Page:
Featured Truck of The Month
- A Bit of History:
- Most people are surprised to learn that, over 100 years ago, electric vehicles were not an uncommon sight on city streets. It’s true! In the early 20th century electric, steam, and gasoline powered vehicles were all viable options for someone looking to purchase an automobile. Each offered select advantages and disadvantages over its counterparts.
- Electric vehicles, like this 1918 Walker, were particularly useful in commercial city applications. This was because delivery vehicles on a city route travelled shorter distances at slower speeds. Electric trucks were slow (this Walker had a top speed of approximately 20 mph) and had limited range (this truck could run 50 miles on a charge). In addition, urban areas were more likely to be electrified. Some of the advantages of electric vehicles then are the same as they are now: they are quiet, don’t produce noxious fumes, and feature low-maintenance drivetrains. However, the batteries add a lot of weight, and long charging times limit the versatility of these vehicles.
- As internal combustion engines continued to improve, electric vehicles became less and less popular. Walker trucks stayed in production for much longer than most of these early electric brands, though, ceasing production only in 1941.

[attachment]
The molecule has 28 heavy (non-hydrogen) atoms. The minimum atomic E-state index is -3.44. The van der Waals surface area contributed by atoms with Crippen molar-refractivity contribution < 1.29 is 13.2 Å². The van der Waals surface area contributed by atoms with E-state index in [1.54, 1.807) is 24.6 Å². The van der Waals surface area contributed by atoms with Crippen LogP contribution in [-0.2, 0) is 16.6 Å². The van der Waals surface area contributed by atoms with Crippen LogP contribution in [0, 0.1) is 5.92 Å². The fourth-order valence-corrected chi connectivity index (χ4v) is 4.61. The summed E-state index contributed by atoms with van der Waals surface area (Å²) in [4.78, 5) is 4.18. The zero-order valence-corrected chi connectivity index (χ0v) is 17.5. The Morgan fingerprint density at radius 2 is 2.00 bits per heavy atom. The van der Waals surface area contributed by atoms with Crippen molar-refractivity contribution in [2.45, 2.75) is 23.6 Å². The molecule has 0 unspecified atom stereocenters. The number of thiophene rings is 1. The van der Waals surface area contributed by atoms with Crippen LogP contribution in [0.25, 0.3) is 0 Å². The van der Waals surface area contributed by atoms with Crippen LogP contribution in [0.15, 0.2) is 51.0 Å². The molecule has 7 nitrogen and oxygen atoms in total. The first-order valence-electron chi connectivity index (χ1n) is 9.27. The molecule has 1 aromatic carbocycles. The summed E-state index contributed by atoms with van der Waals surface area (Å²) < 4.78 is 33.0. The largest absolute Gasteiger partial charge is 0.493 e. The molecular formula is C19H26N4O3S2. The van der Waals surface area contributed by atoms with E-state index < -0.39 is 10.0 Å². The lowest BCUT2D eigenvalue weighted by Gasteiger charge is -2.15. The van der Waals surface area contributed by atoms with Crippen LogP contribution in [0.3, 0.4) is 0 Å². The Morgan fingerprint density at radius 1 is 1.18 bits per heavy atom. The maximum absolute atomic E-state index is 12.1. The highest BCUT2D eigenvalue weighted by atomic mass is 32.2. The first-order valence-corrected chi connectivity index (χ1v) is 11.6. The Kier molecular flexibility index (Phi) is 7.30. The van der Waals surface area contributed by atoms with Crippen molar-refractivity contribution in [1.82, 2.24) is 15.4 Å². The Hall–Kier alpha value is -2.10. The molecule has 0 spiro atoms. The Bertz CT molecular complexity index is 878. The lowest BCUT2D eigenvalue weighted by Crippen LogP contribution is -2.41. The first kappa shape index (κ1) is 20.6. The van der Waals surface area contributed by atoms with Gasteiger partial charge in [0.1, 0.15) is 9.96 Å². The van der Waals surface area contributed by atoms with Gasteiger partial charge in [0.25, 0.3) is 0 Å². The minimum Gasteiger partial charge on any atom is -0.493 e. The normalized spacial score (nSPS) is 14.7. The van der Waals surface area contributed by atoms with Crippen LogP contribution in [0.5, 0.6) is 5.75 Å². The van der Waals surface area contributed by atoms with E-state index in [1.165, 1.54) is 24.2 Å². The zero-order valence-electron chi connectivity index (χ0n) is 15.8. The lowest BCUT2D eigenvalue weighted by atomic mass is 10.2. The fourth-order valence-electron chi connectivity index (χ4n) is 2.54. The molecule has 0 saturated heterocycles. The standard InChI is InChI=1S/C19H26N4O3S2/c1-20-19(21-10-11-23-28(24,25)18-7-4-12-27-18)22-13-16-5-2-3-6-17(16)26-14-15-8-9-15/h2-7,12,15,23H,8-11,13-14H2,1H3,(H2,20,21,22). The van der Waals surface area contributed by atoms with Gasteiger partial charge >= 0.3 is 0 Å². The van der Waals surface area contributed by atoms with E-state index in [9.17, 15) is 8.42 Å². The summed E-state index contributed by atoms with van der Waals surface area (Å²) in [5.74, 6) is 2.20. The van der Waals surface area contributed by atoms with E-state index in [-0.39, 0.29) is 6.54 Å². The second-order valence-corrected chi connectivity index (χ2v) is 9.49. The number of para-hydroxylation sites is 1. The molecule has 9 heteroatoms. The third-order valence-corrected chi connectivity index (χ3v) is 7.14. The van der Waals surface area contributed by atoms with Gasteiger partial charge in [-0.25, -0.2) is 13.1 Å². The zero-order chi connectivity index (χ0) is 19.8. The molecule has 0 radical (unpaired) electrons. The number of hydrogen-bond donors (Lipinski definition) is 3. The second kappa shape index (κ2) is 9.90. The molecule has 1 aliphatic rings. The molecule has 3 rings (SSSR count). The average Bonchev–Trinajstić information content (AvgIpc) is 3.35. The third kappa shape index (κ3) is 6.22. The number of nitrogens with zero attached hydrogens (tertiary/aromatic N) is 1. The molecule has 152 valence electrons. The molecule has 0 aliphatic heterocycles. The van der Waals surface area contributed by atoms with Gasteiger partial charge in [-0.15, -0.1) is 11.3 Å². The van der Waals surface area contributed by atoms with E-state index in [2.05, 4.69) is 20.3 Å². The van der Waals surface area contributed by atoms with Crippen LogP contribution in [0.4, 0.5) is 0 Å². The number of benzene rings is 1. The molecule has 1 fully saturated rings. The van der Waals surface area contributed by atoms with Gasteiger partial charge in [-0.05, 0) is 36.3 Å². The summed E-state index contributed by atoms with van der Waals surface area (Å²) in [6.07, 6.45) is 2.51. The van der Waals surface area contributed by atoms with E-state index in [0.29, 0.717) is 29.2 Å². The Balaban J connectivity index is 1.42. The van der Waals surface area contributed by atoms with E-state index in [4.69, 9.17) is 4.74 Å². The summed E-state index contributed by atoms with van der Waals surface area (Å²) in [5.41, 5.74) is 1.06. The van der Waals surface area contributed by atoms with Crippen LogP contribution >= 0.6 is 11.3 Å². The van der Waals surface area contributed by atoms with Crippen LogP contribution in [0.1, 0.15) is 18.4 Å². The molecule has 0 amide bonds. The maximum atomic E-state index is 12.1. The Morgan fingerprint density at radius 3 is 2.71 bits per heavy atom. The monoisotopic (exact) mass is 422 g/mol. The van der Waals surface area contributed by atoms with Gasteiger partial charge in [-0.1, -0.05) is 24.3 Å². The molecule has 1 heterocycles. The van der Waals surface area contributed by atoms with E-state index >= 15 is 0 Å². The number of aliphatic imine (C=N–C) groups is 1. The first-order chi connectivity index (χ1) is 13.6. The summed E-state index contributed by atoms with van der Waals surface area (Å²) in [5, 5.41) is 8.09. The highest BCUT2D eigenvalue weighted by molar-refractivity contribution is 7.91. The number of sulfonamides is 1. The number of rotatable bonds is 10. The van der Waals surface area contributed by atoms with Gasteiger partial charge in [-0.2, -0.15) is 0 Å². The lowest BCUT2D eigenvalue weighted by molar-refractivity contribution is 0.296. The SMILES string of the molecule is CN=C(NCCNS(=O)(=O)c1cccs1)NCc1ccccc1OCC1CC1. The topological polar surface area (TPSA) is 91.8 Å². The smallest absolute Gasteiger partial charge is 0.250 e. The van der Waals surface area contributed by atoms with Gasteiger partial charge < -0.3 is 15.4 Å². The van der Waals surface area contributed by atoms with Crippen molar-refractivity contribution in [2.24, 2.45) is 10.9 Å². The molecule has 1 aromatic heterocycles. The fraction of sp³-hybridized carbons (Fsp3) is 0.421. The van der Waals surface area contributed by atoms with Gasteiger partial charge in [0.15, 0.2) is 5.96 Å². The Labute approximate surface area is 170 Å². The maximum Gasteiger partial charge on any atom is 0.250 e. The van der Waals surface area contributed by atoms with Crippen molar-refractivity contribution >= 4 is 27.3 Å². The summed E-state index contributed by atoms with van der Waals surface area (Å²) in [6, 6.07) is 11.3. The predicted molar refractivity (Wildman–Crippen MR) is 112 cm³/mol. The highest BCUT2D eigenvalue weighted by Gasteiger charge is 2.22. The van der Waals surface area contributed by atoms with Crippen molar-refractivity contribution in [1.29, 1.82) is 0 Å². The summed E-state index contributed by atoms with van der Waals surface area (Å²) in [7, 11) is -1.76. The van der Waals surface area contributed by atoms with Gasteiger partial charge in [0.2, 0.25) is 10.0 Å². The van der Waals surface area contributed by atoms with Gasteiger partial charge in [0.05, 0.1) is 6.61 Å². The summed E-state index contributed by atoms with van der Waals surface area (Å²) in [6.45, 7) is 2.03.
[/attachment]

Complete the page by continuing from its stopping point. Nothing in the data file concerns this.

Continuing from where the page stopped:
- Walker electric trucks were quite popular in their day. Although most often seen in US cities, some were exported as far as New Zealand. Unfortunately, few have survived to the present, and even fewer are on public display.
- This Walker was used by Edison Electric Service. Inside the cargo box, it contains a winch that would likely have been used to erect electrical poles.
- The Iowa 80 Trucking Museum is fortunate to own not just one, but two Walker electric vehicles! The other, a Bowman dairy truck, is a 1911 model. Key differences between the two trucks include the solid rubber tires on the 1911 versus the pneumatic tires on the 1918, and the higher top speed of the 1918 (15 vs 20 MPH).